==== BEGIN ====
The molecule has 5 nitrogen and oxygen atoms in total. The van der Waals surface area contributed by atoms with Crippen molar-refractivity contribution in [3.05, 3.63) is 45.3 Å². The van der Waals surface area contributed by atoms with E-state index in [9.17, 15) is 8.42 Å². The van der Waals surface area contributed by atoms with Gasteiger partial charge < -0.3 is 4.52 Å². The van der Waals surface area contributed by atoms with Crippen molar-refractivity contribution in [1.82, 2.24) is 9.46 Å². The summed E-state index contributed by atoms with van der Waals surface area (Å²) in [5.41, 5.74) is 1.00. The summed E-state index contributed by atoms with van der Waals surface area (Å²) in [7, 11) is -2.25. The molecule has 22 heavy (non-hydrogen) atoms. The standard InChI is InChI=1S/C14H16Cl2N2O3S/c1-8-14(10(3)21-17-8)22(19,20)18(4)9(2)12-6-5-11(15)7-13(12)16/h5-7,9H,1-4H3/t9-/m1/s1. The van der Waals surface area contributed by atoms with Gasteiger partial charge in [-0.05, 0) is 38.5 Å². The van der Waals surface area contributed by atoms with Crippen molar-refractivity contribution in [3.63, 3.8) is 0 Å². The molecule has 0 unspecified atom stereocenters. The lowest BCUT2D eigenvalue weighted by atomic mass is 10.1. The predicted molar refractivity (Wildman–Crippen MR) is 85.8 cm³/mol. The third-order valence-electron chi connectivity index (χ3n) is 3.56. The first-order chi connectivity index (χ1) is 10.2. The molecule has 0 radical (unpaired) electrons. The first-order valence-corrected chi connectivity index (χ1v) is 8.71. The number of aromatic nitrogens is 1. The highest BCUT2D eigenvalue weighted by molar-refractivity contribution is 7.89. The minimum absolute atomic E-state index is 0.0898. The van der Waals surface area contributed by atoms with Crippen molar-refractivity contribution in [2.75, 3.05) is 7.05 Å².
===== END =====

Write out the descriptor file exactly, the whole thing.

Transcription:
The molecule has 5 nitrogen and oxygen atoms in total. The van der Waals surface area contributed by atoms with Crippen molar-refractivity contribution in [3.05, 3.63) is 45.3 Å². The van der Waals surface area contributed by atoms with E-state index in [9.17, 15) is 8.42 Å². The van der Waals surface area contributed by atoms with Gasteiger partial charge < -0.3 is 4.52 Å². The van der Waals surface area contributed by atoms with Crippen molar-refractivity contribution in [1.82, 2.24) is 9.46 Å². The summed E-state index contributed by atoms with van der Waals surface area (Å²) in [5.41, 5.74) is 1.00. The summed E-state index contributed by atoms with van der Waals surface area (Å²) in [7, 11) is -2.25. The molecule has 22 heavy (non-hydrogen) atoms. The standard InChI is InChI=1S/C14H16Cl2N2O3S/c1-8-14(10(3)21-17-8)22(19,20)18(4)9(2)12-6-5-11(15)7-13(12)16/h5-7,9H,1-4H3/t9-/m1/s1. The van der Waals surface area contributed by atoms with Gasteiger partial charge in [-0.05, 0) is 38.5 Å². The van der Waals surface area contributed by atoms with Crippen molar-refractivity contribution in [3.63, 3.8) is 0 Å². The molecule has 0 unspecified atom stereocenters. The lowest BCUT2D eigenvalue weighted by atomic mass is 10.1. The predicted molar refractivity (Wildman–Crippen MR) is 85.8 cm³/mol. The third-order valence-electron chi connectivity index (χ3n) is 3.56. The first-order chi connectivity index (χ1) is 10.2. The molecule has 0 radical (unpaired) electrons. The first-order valence-corrected chi connectivity index (χ1v) is 8.71. The number of aromatic nitrogens is 1. The highest BCUT2D eigenvalue weighted by molar-refractivity contribution is 7.89. The minimum absolute atomic E-state index is 0.0898. The van der Waals surface area contributed by atoms with Crippen molar-refractivity contribution in [2.75, 3.05) is 7.05 Å².